Strict Recycling Law must be Enforced

Final Meeting of the World Commission on Environment and Development — occurred in 1987, which is 30 years ago.

The Address at the closing ceremony of the final meeting of the World Commission on Environment and Development (The Brundtland Commission) discourse that our consuming pattern is not sustainable, time to take action not only thinking is now (30 years ago), the next few decades, which has already passed, is the key period of challenging to our ability of dealing with environmental issues. I wonder if there was a remarkable improvement in the U.S. since then.

I was a teen in 1987 living in Japan. Since Japan do not have much natural resources, recycling is a normal and very common activity to do. It’s just a part of our life. The regulation of recycling in Japan was much improved since 30 years ago, became more strict. We have a day for plastic collection, for tins, for bottles, for aluminum, and paper is collected by a private company usually every weekend. We have to sort the items out by ourselves before putting the recycles on the street, and wrong items for that day are not collected. As for garbage, each city or prefecture sell their own garbage bags, we have to buy the bag, and the government (garbage collector) do not take a garbage in a wrong bag. Large items such as chairs, beddings, pillows need a fee to be collected (I experienced to pay for $4 to throw one pillow away 4 years ago). This recycle regulation change really made our behavior change as we stopped to buy a lot or unnecessary items because we have to pay when it is not needed anymore; we try to make garbage compact in the bag as much as possible since we do not want to buy extra garbage bags; and, rather than throwing an item away easily, we think one more time before it goes out of the door if it can be used for something at somewhere.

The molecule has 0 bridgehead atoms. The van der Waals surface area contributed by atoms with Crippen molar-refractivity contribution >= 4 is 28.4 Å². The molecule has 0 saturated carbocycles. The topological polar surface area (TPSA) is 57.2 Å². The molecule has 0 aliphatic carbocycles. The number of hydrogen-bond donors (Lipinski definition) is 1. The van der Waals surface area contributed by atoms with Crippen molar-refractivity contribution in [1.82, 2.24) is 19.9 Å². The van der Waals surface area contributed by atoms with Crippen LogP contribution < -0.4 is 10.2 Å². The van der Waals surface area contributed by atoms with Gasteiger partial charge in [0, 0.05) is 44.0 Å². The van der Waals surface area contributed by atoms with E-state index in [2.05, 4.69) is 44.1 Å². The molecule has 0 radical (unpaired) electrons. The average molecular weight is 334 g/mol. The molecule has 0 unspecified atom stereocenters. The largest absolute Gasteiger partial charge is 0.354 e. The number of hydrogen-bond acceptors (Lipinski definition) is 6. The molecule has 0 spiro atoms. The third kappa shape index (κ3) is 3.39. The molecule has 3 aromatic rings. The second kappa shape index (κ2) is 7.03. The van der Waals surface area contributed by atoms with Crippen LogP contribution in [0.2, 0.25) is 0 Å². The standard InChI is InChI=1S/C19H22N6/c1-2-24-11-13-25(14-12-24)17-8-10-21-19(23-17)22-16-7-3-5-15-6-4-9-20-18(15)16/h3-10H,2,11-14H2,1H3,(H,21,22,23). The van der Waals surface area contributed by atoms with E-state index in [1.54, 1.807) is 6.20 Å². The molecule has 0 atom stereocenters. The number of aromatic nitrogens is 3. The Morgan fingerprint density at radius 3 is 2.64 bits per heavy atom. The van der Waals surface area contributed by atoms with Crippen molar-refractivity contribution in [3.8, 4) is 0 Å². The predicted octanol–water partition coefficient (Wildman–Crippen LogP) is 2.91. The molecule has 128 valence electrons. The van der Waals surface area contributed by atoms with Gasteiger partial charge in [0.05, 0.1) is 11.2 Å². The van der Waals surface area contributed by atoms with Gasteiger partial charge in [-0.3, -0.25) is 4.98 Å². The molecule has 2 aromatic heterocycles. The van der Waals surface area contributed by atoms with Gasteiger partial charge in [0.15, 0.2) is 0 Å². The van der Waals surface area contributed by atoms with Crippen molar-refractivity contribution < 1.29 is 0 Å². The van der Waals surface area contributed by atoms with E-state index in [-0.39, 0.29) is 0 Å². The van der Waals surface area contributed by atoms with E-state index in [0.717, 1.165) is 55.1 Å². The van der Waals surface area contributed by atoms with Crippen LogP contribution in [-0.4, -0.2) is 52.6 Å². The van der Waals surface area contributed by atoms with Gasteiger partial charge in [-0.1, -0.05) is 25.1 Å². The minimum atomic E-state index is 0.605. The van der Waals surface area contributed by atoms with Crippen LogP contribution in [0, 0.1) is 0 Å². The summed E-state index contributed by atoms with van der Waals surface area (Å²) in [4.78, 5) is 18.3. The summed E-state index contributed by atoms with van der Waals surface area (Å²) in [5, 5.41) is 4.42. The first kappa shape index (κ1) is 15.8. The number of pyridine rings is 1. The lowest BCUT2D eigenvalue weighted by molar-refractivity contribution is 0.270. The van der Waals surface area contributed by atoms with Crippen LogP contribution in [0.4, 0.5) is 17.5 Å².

When I came to the U.S. 13 years ago, the world here was completely different from Japan. There was no strict recycle law and people put all garbage including recycles in the very large container, that’s it. People seemed never be bothered by throwing food leftover away with recycling items because they do not want to eat old food or do not want to clean the refrigerator later. The whole house was air conditioned, and people do not pay attention to leaving the door or windows opened having the air conditioner running. I was literally very shocked and upset. Here people are wasting so much energy while I and other Japanese are trying to save a little amount of resource every day. Why do not they feel guilty about wasting food and energy? Even today, I am so tired of hearing people saying “I hate to waste food” and a few minutes later they completely forget what they just said — simply as if nothing is said about food, they take their plate to trash and dump whatever they had on the plate. It is obvious they have no sense of what they said and they really do not care. It sometimes makes me feel like something may be wrong with me since wasting is so normal here.

The Brundtland Commission expressed that “during our public hearings, that the will of the people to make the change is there, in abundance. Now is the time for us to provide leadership.” If this is true, the US must have a strict recycling law, NOW.

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